“...as counselors and neuroscientists continue to confirm, the ability to shape a narrative from your experiences, and to connect your story to a greater one, is essential for developing empathy, a sense of purpose, and well-being.”
—Rachel Held Evans, Inspired
Growing up in a small town in rural Alabama, my first cousins felt a lot like siblings. Melody, Eric, Christina, Candice, Daniel, Caleb, and I were thick as thieves. No matter which side of the family we visited, there was always someone to play with.
One of our favorite games? Hide and seek. When we visited my mom’s parents, we would hide all over their property. Upstairs on the deck, downstairs in the carport, down in the horse stalls, the hayloft, behind (inside and under) the old cars that were parked in the overgrown field. The possibilities were endless.
But as one of the little guys, I never really loved playing hide and seek. The thought of being all alone for a whole five minutes felt terrifying at times. I would beg my older cousins to hide with me, but of course, “that’s not how you play!”
You can imagine my relief when I learned a new kind of hide and seek in Bible college: “sardines.” Sardines, one of the students explained, is basically the opposite of hide and seek. One person hides, and everyone else is looking for that one person. The real twist is that when you find whoever is “it,” you stay with them and continue hiding until eventually, everyone is clumped together with the original person who hid.
Do you have any idea just how much fun it is to play sardines at night in a dimly lit church? We hid under pews, behind the pulpit, in the choir loft, balcony, Sunday school rooms, bathrooms, storage closets, the baptismal (because we were dunkers, not sprinklers), and one genius even found his way to the roof.
It was during these two years in ministry school that I first played sardines with my grandfather. I was deconstructing my childhood faith narrative nearly twenty years before “deconstruction” became a theological buzz word.
The catalyst for my personal deconstruction wasn’t a book about hell by Rob Bell or a fiction story about the Trinity, with God the Father portrayed as a large African American woman who lived in a shack. My deconstruction started because, after growing up in church my entire life, I was twenty years old when I first read the Bible for myself, from cover to cover.
Bible class initially seemed simple and harmless. We would read the Bible, line by line, for ourselves, and we’d make notes about anything we found interesting, inspiring, or had questions about. This sounded great to me! The problem was that they didn’t actually want you to ask the questions. As Rachel Held Evans puts it, “...the evangelical community around me treated them like a wildfire in need of containment.”
I sat and observed the first half of the first class, quickly realizing my notes didn’t quite line up with the rest of the class. Because I had been reared in a theology rooted in fear, shame, and guilt, I could almost feel myself shrinking back in holy terror. God must be watching with a disapproving glance each time I write down my ideas and questions, I thought. Yet, I couldn’t shake the struggle that many portions of Scripture I was reading didn’t line up with the sermons I’d heard all my life, based on the very same verses.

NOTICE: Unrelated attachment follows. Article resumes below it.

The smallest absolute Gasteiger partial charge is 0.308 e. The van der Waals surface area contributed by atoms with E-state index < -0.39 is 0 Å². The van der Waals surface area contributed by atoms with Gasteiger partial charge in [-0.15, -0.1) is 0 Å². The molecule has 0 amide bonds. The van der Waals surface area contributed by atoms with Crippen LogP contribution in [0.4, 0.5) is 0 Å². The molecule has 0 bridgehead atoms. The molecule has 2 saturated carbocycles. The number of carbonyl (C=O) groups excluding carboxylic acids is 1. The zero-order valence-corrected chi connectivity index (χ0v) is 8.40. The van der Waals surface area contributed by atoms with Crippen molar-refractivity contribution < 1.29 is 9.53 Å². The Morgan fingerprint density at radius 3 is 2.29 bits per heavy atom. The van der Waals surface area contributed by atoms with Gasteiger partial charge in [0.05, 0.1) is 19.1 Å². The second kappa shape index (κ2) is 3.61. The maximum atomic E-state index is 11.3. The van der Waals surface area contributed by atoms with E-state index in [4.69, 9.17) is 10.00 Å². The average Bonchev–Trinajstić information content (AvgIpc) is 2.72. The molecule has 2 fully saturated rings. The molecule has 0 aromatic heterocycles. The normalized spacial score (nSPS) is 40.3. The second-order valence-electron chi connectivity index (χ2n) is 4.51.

Something was wrong, and as usual, I figured that something was me.
After one of those first weekly Bible classes, I called my grandfather, “Boss,” as we affectionately called him. Boss had never been afraid to go against the grain. He had a bold personality and always spoke his mind. My grandfather shed the addiction to approval long before I came along, and I admired him for it.
Boss and Nanny read a few chapters of the Bible together (and prayed) each morning, but in the thirty-five years that I knew him, I could count the number of times Boss went to a brick and mortar church on one hand. He would rail against the “Christian Machine” and tell you in no uncertain terms just what he thought about organized religion. But that same bold (sometimes harsh) man would often cry when he talked about his relationship with “The Father,” his favorite way to reference God.
So, in the earliest stage of reimagining faith, as my theological house of cards began to wobble, I called my grandfather.
“Can we talk?” I asked, voice quivering.
“Sure, Sugar Boy. Let me go outside.”
Any time Boss could sense I really needed to talk about something personal, he would take his cordless phone and sit outside on the swing, on that very same carport where my cousins and I used to play hide and seek. He would take a deep breath, exhale loudly, and say, “What’s going on, Stevie?”
“I really need to talk to you, Bossy. I’m reading the Bible for myself for the first time, and I’ve got so many questions. You’re the only one I feel safe to ask this stuff.”
After a long pause and another dramatic exhale, my grandfather let out a belly laugh and said, “Well, praise Ye Yah. I’ll meet you at the church in an hour.”
My grandfather, a retired newspaper editor, drove an hour in his beat-up pickup truck. I watched as he got out of his old blue Ford Ranger, wearing some threadbare overalls and a red checkered shirt. If Santa Claus, Wilford Brimley, and Buford Pusser all had a child, his name would be Ben House. I smiled as Boss headed toward the front doors of the church. Rough around the edges, to be certain, but I never doubted the old man’s deep affection for me.